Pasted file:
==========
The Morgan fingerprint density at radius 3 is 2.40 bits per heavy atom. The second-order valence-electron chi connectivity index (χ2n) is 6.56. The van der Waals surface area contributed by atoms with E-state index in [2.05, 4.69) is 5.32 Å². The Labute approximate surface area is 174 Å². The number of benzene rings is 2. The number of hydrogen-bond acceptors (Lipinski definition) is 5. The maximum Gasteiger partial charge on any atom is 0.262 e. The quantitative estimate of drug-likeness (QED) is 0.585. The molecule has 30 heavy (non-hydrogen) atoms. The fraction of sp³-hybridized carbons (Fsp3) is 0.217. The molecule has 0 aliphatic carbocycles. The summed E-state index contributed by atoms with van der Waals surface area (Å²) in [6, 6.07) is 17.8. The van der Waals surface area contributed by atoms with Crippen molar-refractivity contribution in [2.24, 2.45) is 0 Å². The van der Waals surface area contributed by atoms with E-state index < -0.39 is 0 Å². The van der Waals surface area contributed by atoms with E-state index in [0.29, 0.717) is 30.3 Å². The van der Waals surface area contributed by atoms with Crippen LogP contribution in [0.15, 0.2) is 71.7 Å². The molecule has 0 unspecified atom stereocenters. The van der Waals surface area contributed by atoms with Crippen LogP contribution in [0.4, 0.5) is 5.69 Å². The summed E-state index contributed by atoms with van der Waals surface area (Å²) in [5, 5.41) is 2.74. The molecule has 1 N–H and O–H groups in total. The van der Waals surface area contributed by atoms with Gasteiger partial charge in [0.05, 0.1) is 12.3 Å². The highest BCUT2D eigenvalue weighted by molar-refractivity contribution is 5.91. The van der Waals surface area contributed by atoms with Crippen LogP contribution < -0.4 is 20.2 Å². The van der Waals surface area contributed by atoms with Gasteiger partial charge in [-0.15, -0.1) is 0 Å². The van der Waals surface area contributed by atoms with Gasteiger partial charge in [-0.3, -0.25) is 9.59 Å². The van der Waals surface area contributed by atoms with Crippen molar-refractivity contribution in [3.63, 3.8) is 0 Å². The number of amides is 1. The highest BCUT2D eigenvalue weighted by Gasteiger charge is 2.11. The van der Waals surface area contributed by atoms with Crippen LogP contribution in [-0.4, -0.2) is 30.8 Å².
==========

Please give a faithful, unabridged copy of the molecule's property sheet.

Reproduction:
The Morgan fingerprint density at radius 3 is 2.40 bits per heavy atom. The second-order valence-electron chi connectivity index (χ2n) is 6.56. The van der Waals surface area contributed by atoms with E-state index in [2.05, 4.69) is 5.32 Å². The Labute approximate surface area is 174 Å². The number of benzene rings is 2. The number of hydrogen-bond acceptors (Lipinski definition) is 5. The maximum Gasteiger partial charge on any atom is 0.262 e. The quantitative estimate of drug-likeness (QED) is 0.585. The molecule has 30 heavy (non-hydrogen) atoms. The fraction of sp³-hybridized carbons (Fsp3) is 0.217. The molecule has 0 aliphatic carbocycles. The summed E-state index contributed by atoms with van der Waals surface area (Å²) in [6, 6.07) is 17.8. The van der Waals surface area contributed by atoms with Crippen molar-refractivity contribution in [2.24, 2.45) is 0 Å². The van der Waals surface area contributed by atoms with E-state index < -0.39 is 0 Å². The van der Waals surface area contributed by atoms with E-state index in [0.29, 0.717) is 30.3 Å². The van der Waals surface area contributed by atoms with Crippen LogP contribution in [0.15, 0.2) is 71.7 Å². The molecule has 0 unspecified atom stereocenters. The van der Waals surface area contributed by atoms with Crippen LogP contribution in [0.4, 0.5) is 5.69 Å². The summed E-state index contributed by atoms with van der Waals surface area (Å²) in [5, 5.41) is 2.74. The molecule has 1 N–H and O–H groups in total. The van der Waals surface area contributed by atoms with Gasteiger partial charge in [0.05, 0.1) is 12.3 Å². The highest BCUT2D eigenvalue weighted by molar-refractivity contribution is 5.91. The van der Waals surface area contributed by atoms with Crippen LogP contribution < -0.4 is 20.2 Å². The van der Waals surface area contributed by atoms with Gasteiger partial charge in [-0.15, -0.1) is 0 Å². The van der Waals surface area contributed by atoms with Gasteiger partial charge in [-0.3, -0.25) is 9.59 Å². The van der Waals surface area contributed by atoms with Crippen molar-refractivity contribution in [3.63, 3.8) is 0 Å². The number of amides is 1. The highest BCUT2D eigenvalue weighted by Gasteiger charge is 2.11. The van der Waals surface area contributed by atoms with Crippen LogP contribution in [-0.4, -0.2) is 30.8 Å².